The Ultimate Guide to Concentric Mergers
Concentric mergers are one of the more popular types of mergers and acquisitions.
More specifically, concentric mergers are a growth strategy via diversification aimed at establishing larger market shares and improved profits.
We, at DealRoom, are specialised in mergers and acquisitions of all kind and in this guide we go over the basics of concentric mergers as well as some famous examples, pros and cons.
What is a concentric merger?
A concentric merger is a merger in which two companies from the same industry come together to offer an extended range of products or services to customers. These companies often share similar technology, marketing, and distribution channels, and look to the concentric merger to create synergies. This type of transaction can also be called a congeneric merger.
How is it different from other merger types?
Concentric mergers differ from the other major types of mergers in that:
- A horizontal merger involves two companies (competitors essentially) in the same industry; the acquirer in this situation is working to gain a larger market share.
- A vertical merger involves the buy-side acquiring a company that is in the same industry, but in a different part of the production line. This gives the acquirer more power over the supply chain which can result in financial savings.
- A conglomerate merger is the merger between two unrelated companies; diversification is often the main goal behind this merger.
Reasons for a concentric merger
- Larger market share - as the acquirer diversifies, it subsequently gains a larger market share
- Diversification of products/services - in a similar vein, the acquirer gains access to the target’s lane in the industry via its products and services
- New customers - operating in the arena of diversification of products and larger market share often equates to new customers
- Financial gain - all three of the above should lead to improved profits and financial gain; moreover, new technology and shared distribution channels can also result in financial gains / savings
Examples of concentric mergers
- Citi & Travelers - This merger between Citicorp (a commercial bank) and Travelers (a financial service company) from the late ‘90s is often the prime example of a concentric merger. At the time of the deal, the headlines sang of a “record deal,” and it received a great deal of attention. While the deal has received a great amount of criticism, it certainly set out to accomplish the aforementioned goals of concentric mergers.
- Coke & Vitamin Water - When Coke announced its plan to buy Vitamin Water in 2007, it gave the company an even stronger foothold in the Beverage industry - a smart move at a time when more beverage consumers were looking for options other than soda.
- Nextlink and Concentric Network Corp - When these companies merged in 2002, they combined Nextlink’s national broadband communications services over fiber optic and broadband wireless facilities and Concentric’s internet solutions for small and medium-sized companies, including digital subscriber line access, Web hosting and e-commerce. This merger allowed the newly formed company to offer differentiated services to the small and medium business customers they were already successful serving as separate entities.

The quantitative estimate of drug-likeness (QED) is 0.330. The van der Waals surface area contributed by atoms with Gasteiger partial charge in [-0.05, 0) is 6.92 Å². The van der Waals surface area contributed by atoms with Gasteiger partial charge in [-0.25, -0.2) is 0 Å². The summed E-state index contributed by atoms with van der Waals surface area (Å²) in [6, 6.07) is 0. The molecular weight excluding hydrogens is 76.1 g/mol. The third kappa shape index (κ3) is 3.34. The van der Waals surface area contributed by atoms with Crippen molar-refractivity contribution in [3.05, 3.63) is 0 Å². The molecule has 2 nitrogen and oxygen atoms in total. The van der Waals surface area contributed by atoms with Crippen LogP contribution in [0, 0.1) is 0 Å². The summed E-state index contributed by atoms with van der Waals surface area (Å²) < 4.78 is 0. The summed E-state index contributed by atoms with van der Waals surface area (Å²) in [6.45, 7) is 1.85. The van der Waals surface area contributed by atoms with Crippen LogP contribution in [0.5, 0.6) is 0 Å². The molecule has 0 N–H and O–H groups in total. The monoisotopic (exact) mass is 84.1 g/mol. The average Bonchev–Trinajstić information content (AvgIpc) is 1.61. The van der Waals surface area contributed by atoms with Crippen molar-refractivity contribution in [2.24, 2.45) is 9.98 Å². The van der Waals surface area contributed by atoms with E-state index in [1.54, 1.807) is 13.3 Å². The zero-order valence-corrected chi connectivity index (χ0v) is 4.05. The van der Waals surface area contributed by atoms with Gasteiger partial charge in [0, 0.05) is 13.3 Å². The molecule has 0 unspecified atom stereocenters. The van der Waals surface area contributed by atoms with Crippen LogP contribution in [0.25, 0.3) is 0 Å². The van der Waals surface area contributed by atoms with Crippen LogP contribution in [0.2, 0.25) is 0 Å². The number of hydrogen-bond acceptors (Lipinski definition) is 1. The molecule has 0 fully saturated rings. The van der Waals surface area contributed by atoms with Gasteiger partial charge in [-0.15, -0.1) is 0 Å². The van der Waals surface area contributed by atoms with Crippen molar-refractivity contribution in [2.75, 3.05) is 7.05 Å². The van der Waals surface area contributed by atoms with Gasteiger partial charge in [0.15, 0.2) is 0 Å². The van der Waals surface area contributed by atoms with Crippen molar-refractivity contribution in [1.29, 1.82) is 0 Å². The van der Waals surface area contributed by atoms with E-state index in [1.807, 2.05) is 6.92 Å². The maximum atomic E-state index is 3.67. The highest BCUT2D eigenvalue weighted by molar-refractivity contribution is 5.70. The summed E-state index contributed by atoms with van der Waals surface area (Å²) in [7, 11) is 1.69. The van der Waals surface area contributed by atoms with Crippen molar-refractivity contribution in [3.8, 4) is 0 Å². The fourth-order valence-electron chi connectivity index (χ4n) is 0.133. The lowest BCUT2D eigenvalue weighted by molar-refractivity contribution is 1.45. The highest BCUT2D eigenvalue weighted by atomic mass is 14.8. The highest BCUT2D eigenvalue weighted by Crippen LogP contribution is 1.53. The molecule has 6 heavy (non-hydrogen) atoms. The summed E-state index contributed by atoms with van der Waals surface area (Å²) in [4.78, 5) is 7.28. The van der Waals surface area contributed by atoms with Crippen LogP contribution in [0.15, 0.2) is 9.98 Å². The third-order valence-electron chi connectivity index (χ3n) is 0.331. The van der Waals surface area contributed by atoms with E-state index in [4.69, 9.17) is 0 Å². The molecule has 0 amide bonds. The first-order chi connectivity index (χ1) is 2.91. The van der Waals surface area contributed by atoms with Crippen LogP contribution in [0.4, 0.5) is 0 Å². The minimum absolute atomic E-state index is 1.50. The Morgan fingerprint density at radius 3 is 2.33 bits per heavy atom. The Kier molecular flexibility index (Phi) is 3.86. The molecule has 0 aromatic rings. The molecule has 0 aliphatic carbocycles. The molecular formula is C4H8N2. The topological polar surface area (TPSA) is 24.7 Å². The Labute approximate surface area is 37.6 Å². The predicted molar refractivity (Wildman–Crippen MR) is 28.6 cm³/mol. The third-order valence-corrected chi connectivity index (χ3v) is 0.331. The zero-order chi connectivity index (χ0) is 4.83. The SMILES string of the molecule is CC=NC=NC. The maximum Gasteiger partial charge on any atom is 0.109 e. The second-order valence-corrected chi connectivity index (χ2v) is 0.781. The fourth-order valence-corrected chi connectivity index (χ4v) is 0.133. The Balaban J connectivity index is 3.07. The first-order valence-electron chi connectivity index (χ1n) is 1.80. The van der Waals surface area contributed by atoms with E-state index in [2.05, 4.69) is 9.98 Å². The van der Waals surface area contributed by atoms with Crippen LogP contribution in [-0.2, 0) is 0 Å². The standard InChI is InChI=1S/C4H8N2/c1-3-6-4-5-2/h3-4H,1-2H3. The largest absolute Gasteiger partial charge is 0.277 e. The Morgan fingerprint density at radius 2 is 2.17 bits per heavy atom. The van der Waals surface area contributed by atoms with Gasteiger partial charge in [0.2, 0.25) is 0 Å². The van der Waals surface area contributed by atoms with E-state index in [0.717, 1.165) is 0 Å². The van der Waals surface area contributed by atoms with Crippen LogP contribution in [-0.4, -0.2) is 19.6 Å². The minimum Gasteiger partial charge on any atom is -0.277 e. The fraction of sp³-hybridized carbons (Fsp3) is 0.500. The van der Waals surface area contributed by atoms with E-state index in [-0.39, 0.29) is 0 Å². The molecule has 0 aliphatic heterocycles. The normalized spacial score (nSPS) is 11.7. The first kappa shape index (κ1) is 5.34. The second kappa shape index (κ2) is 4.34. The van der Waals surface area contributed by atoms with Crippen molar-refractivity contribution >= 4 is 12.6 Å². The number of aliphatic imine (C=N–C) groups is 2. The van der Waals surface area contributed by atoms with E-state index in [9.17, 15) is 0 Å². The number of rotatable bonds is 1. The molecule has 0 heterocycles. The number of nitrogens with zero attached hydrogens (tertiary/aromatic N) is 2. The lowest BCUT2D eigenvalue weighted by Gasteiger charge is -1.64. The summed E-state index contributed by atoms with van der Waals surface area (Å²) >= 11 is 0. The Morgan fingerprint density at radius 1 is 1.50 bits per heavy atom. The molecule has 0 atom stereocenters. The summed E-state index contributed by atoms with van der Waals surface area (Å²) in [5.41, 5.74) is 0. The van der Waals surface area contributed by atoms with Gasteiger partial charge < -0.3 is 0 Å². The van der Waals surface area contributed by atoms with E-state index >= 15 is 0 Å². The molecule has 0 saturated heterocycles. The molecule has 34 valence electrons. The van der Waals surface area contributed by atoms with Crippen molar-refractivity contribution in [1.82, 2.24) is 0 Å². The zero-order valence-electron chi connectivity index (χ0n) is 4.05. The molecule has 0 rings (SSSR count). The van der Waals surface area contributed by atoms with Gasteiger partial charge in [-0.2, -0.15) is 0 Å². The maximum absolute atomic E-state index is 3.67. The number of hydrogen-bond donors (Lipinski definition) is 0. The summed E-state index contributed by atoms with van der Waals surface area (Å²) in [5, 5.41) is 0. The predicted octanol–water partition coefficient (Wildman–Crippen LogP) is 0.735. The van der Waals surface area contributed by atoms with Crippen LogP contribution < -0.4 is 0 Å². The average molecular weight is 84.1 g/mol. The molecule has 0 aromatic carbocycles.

The Largest Concentric Merger in History
The 2015 merger of Heinz and Kraft valued at around $100 billion, is thought to be the largest concentric merger in history. The deal created Kraft-Heinz, a food industry behemoth whose 2019 revenues were $24.97 billion.
At the time of the transaction, Kraft was a leading producer of mayonnaise, salad dressing, cottage cheese, natural cheese and lunch meat. Heinz, meanwhile, was the world leader in meat sauce, pasta sauce and frozen appetizers.
So in the nature of a concentric merger, their products were more complementary than competing.
Advantages and disadvantages of concentric mergers
- Reduced costs/economies of scale - the sharing of resources and locations/facilities results in reduced costs and achieving economies of scale
- Reduced risk - diversification always comes with risks, but since the acquirer is operating in the same industry with the same or similar customers, diversification via concentric mergers is considered less risky
- Reciprocal relationship of products/services - when one product or service does well, it tends to positively impact the other
- Smaller scale of diversification - Again, since the acquirer will be operating in the same market, the level of diversification is generally considered smaller; while this might not be a “disadvantage” per se, it should be considered if large scale diversification is a strategic goal
Studies show that executives view diversification as a less risky route to growth, perhaps making concentric mergers more appealing since they offer expanded products and/or services to an existing shared customer base.
As with all deals, however, value estimates may look promising on paper, but unless a deal is executed with best practices, such as clear communication, robust due diligence, and thoughtful integration planning and follow through, the capture of synergies and profit gains are not guaranteed.